What shortcomings might lie with your employer?
Your employer may offer low matching contributions (or none at all), rather than higher contributions to help employees reach their financial goals faster.
Limited fund selection may hamper employees who want the freedom to make their own choices about how their money is invested.
A lack of communication could be causing frustration among those who try to use the plan.
Employees may not know or understand how the plan works, resulting in low enrollment numbers.
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2. Learn about alternative plans
Now you’re ready to do some research on other group retirement savings plan providers to see what’s out there that might be better. Sometimes things stay the same in the workplace because nobody has dug into alternatives.
If you want to see change happen, you’ll need to look into what options are available and see how the programs differ. It would also be helpful to find reviews from current enrollees of other plans, which might give you more honest feedback.
Research different providers and the types of available plans, and make a note of options that sound like they would fill gaps in your current plan. You’ll still want a high-quality experience overall, but looking for the pieces you’re missing is a good starting point to find a worthwhile replacement. If you can offer your company information on what group retirement savings plans cost employers, even better.
3. Research what other companies in your industry offer
This data is worthwhile intel though, so fill your coffee and get elbow-deep in it. Gather specifics on what other companies in your industry are offering by way of group retirement savings plans, so your employer can see how they measure up in your market.
Many companies design their benefits packages to be competitive in the industry and want to be known for how well they treat their staff. Your management team likely wants to use their retirement plan to help attract and retain employees, too.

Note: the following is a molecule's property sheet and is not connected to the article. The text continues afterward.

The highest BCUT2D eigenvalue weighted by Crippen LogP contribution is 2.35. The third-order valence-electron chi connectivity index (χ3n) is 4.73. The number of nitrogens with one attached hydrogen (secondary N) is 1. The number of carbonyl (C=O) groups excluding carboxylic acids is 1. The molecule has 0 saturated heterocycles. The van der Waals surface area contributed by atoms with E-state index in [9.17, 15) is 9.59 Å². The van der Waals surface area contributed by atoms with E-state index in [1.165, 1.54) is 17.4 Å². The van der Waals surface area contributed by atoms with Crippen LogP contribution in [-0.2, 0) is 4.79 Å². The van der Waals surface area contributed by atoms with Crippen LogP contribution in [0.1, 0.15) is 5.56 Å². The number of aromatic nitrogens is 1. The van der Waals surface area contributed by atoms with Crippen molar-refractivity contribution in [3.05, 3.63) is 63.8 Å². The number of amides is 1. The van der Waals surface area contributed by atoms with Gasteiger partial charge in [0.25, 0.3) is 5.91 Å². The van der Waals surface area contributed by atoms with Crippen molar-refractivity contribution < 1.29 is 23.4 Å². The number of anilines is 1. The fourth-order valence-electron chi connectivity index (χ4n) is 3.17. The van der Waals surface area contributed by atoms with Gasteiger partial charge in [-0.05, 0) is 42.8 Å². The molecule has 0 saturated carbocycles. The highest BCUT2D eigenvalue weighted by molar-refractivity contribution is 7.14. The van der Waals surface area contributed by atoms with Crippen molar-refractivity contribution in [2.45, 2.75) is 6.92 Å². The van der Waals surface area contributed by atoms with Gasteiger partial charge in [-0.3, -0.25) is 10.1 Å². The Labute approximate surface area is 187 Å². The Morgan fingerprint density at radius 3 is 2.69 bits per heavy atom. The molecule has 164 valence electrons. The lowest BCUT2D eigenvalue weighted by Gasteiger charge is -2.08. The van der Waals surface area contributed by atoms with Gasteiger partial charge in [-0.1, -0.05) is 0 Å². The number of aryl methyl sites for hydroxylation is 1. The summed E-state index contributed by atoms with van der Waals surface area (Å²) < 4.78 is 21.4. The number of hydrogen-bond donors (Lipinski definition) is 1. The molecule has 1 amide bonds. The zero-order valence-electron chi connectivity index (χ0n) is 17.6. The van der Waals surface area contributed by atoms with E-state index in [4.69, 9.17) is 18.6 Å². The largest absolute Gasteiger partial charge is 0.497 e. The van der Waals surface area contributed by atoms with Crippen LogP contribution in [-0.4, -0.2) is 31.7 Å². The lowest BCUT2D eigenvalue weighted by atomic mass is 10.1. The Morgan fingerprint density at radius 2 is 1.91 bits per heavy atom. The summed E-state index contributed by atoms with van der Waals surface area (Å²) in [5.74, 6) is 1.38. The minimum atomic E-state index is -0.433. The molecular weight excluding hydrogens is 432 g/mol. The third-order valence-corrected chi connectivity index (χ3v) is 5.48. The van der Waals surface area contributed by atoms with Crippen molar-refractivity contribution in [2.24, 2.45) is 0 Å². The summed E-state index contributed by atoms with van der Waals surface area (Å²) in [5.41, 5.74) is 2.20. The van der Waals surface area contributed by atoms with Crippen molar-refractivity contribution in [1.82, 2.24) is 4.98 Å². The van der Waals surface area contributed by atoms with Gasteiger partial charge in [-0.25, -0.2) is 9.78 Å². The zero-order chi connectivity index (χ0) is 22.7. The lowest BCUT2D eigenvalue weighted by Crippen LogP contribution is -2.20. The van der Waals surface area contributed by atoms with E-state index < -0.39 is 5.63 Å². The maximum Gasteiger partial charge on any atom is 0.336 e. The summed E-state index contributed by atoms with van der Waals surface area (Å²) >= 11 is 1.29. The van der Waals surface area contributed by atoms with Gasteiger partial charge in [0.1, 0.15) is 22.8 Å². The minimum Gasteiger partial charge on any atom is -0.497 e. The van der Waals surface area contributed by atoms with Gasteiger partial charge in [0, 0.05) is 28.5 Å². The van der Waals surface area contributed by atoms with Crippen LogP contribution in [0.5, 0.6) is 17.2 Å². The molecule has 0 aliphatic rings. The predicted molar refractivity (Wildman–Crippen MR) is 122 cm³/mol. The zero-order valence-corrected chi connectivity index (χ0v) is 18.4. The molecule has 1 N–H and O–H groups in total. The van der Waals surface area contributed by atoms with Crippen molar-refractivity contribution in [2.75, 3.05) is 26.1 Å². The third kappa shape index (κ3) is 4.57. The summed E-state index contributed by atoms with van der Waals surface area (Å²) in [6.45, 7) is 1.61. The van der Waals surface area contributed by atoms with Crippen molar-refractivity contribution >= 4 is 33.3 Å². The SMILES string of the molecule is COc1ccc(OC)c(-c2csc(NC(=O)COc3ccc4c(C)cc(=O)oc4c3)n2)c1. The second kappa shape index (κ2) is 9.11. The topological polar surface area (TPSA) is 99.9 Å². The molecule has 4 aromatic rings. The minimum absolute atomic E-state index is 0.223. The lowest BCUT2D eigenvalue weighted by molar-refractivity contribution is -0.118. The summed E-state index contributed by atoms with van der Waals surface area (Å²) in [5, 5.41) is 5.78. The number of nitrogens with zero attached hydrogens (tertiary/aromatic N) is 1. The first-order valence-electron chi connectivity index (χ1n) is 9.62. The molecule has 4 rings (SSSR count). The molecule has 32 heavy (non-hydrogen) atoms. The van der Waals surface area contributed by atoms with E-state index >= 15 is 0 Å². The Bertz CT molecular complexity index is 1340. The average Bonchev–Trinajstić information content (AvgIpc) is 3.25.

If there’s a gap between your company’s values or leadership goals and what’s being offered to employees, tactfully shedding light on this may help shake your employer out of complacency and get things moving.
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4. Compile your review and recommendations
Data will back up your argument best, so be sure to provide specifics from your research. Then, write up your recommendations to present your findings clearly and concisely.
Remember to frame what you’ve learned from the perspective of your employer. They may not be moved to action just because you want a new group retirement savings plan, but they could be swayed when you point out how it affects the workplace. The 2021 Survey by the Canadian Payroll Association reveals that when employees are financially stressed, they’re distracted and less productive at work. They’re also more likely to leave their jobs.
The numbers aren’t insignificant either. For example, 30% of respondents in the survey felt financial stress and indicated it made them less motivated at work, and a striking 16% said it motivated them to find new employment.
Suddenly, your employer can see what they have to lose by keeping a group retirement plan that isn’t a good fit and how much they could gain by working with employees on a better solution.
5. Choose the best point of contact